Podcast: How to Play the Fed’s Higher for Longer Rate PathSep. 20, 2023
Inflation on both sides of the border is edging higher, forcing central banks to strike a more hawkish tone, while rising oil threatens to keep the heat turned up on consumer prices. On today’s episode, BMO Global Asset Management portfolio managers Chris Heakes and Alfred Lee, and your host Mckenzie Box, discuss the latest North American CPI prints, and what they mean for fixed-income investing, while also diving into what elevated oil prices could signal about where the market goes from here.
Mckenzie Box is Director of Product at BMO Global Asset Management. She is joined on the podcast by Chris Heakes and Alfred Lee, Portfolio Managers and ETF Specialists at BMO Global Asset Management.
The episode was recorded live on September, 20, 2023.
This week in Canadian markets CPI came in at 4% ahead of expectations of 3.8%. The second consecutive print showing that inflation is potentially re-accelerating. Taking a closer look majority of the gains came from the shelter component again. Mortgage costs for example continue to rise. The other big contributor this month was rising energy costs. Oil tends to be used as a factor in shipping cost, so the market is concerned how those second order effects feed into inflation down the road. There were some silver linings, the consumer did see discounts, especially in travel. The question now is what will the Bank of Canada do at this point. It presents a case for them to remain hawkish for a longer period of time. Interest rates futures are now pricing in 50% chance of a quarter point move. Keep in mind the BoC has quantitative tightening happening in the background, which isn’t expected to end until 2025. The next meeting is October 25, so the BoC will be focused on GDP and unemployment numbers from now until then.
Fixed Income Positioning
The US Fed just announced they will be holding rates steady. US CPI nudged slightly higher at 3.7 versus an expectation of 3.6. The Fed noted that the economy is surprisingly strong and resilient, which is both a good and bad thing. It creates a scenario where they may have to keep their foot on the gas with respect with rate increases. 12 board members anticipate one more rate hike this year. The US 10 Year is now at 4.3%, the highest since 2007. Good thing now is bonds can be used to fulfill their traditional purpose. Providing yield and diversification to offset equities. BMO Mid Term US Treasury Bond Index ETF (Ticker: ZTM) invests in US Treasuries 5-10 years in maturity, with a YTM 4.4% and 7 year duration. The duration can be used for that diversification against equities. If we do get an economic slowdown and the Fed is forced to cut rates, longer term bond exposure can benefit a portfolio.
WTI prices are up about 30% since the end of June. Looking at potential threats to global markets, that’s probably one of them. Oil prices tend to go higher before potential market sell offs and can potentially reignite inflation. Brent crude is trading even higher than WTI at $95/barrel. Driven by supply side issues with OPEC reducing output. Saudi Arabia recently indicated that they do not intend on changing course. If oil prices continue to go up from here, you probably want to avoid things like transport or airline stocks, but the broad market could face challenges too if the broader economy cannot support higher oil prices. From a portfolio perspective, there can be a couple ways to play it. BMO Low Volatility US Equity ETF (Ticker: ZLU) can take some risk off. The more obvious BMO Equal Weight Oil & Gas ETF (Ticker: ZEO) invests in the top 10 Canadian oil and gas companies equally weighted. Current dividend yield is about 4.6%. Lastly BMO Covered Call Energy ETF (Ticker: ZWEN) includes both US and Canadian energy companies. 50% of the portfolio is covered, using out of the money call options paying about 8.4%, for more income oriented investors.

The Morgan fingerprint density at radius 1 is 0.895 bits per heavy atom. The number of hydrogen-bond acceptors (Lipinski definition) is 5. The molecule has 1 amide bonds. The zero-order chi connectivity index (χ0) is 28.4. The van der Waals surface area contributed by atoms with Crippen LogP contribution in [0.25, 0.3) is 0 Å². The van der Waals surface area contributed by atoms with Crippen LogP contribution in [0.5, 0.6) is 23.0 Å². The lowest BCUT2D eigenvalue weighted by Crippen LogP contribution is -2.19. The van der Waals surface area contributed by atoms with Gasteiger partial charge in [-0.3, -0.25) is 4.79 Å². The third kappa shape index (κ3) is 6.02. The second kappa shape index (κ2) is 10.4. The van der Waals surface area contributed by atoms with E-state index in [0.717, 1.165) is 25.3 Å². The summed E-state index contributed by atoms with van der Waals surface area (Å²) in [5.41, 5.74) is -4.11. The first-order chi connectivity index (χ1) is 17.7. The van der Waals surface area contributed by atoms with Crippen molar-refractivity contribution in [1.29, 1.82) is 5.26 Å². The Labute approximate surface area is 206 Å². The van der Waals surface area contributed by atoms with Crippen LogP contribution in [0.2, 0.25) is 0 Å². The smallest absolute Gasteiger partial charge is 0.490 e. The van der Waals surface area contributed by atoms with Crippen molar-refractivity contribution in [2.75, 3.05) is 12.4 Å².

Zero Day Options
Options that are zero-day expiry (DTE) are a US product. It has caused a real surge in retail activity. US firms like Robin Hood make it very easy to trade options, which can be a good or bad thing. Zero DTE does sounds a bit like a roulette table, to be fair, some investors are using it that way. There are concerns of what potentially damaging effects it can have on markets. However the Chicago Board of Option Exchange (CBOE) recently came out with a report concluding that they are predominately being used for hedging purposes, not speculation. Dispelling the notion that they are negatively impacting markets. That being said, this differs from what we do at BMO ETFs. When we sell a call option against an underlying stock, we’re essentially hedging that position and turning potential upside into income. So for most investors is probably better to stay away from zero DTE options unless you have very deep understanding of potential gains and losses on these products. Our BMO Covered Call Canadian Banks ETF (Ticker: ZWB), is not a one day product, it is a buy and hold strategy for investors who need income, yielding close to 7.5% currently.
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